Sunday, August 29, 2010

A Man for the Asking by Catherine Breillat

One of my favorite things to do when I'm in the city is to plunder the shelves of our two local Half Price Books outlets. When I first began patronizing the stores, I took little notice of the racks near the registers that contained bagged, pocket-sized editions of books published decades ago. At the time I didn't feel I had any need for them, and breezed past without perusing their offerings to the more desired literature and lit criticism aisles. Recently, however, I've gone through each wire rack and found more gems than I can possibly carry home with me, all for two to five dollars apiece, and I feel a bit embarrassed that it took me so long to discover these out-in-the-open treasures.

I'm not sure where they come from - estate sales, perhaps, or maybe attic evictions. The books themselves are in general very well preserved, some of them over forty years old without a single crease in their spines. The titles range from much-lauded cult fiction (I've seen several editions of Vonnegut for offer, as well as Rand) to raunchy and un-PC Men's Adventure titles of an era long, long gone (one Perry Mason novel, The Case of the Black-Eyed Blonde, in particular had me chuckling), and even to smut. Yes, occasionally an erotically-charged, naked-woman-on-the-cover title sneaks its way in, and I'm always tempted to pick it up and run chortling to the registers with it so I can sit in my car like the dirty little dork I am and pretend I'm thirteen all over again while skimming the pages for the good stuff.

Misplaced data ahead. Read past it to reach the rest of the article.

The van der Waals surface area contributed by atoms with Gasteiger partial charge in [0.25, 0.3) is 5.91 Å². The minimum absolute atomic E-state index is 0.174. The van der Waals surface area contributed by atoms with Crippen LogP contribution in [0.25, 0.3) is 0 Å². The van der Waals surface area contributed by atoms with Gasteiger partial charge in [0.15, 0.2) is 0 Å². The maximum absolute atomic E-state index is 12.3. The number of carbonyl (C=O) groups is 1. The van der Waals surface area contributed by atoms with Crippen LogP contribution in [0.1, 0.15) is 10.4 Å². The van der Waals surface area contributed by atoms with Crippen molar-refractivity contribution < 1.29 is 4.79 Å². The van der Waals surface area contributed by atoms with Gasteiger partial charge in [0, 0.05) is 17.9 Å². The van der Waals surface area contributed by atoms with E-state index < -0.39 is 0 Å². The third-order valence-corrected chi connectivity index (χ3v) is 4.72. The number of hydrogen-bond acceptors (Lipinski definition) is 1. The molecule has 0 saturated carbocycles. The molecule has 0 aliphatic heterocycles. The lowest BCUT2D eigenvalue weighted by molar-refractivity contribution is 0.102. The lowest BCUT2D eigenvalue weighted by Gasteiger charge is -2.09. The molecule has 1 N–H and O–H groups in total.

(An aside, to the librarians at my hometown Public Library - As an adult bibliophile, I am very and truly sorry for how my friends and I defaced all of your romance novels back in my junior high years. Please understand that despite our immaturity we meant well by underlining the sex scenes for any subsequent borrowers. I now do all of this utilizing notecards. Many apologies and a sincere thank you for stocking all that free sexiness for me back in the day.)

One of these porn-but-not-quite-porn novels, Catherine Breillat's A Man for the Asking/L'Homme Facile, called out to me with its cover. It wasn't so much the nude woman reclining with a silk sheet between her thighs and her arm masterfully obscuring her nipples that did it as it was the announcement above the picture, "BANNED IN EUROPE! The shocking novel by a 16-year-old French girl," that caught my eye and refused to let me go.

A teenager wrote this? Okay, let me scrounge around my pockets and fish out two bucks.

At a hundred and twenty-six pages, A Man for the Asking is a very quick read; however, its length is somewhat misleading as the text itself is dense, twisting and extremely challenging to follow. Rather than provide the reader with a straightforward, albeit dirty, narrative, Breillat shoves a speeding stream-of-consciousness down the reader's throat and expects them to keep up as the pace works itself into a fever pitch at roughly the halfway mark, the end delivering them teetering over the edge of what-the-hell-did-I-just-read territory.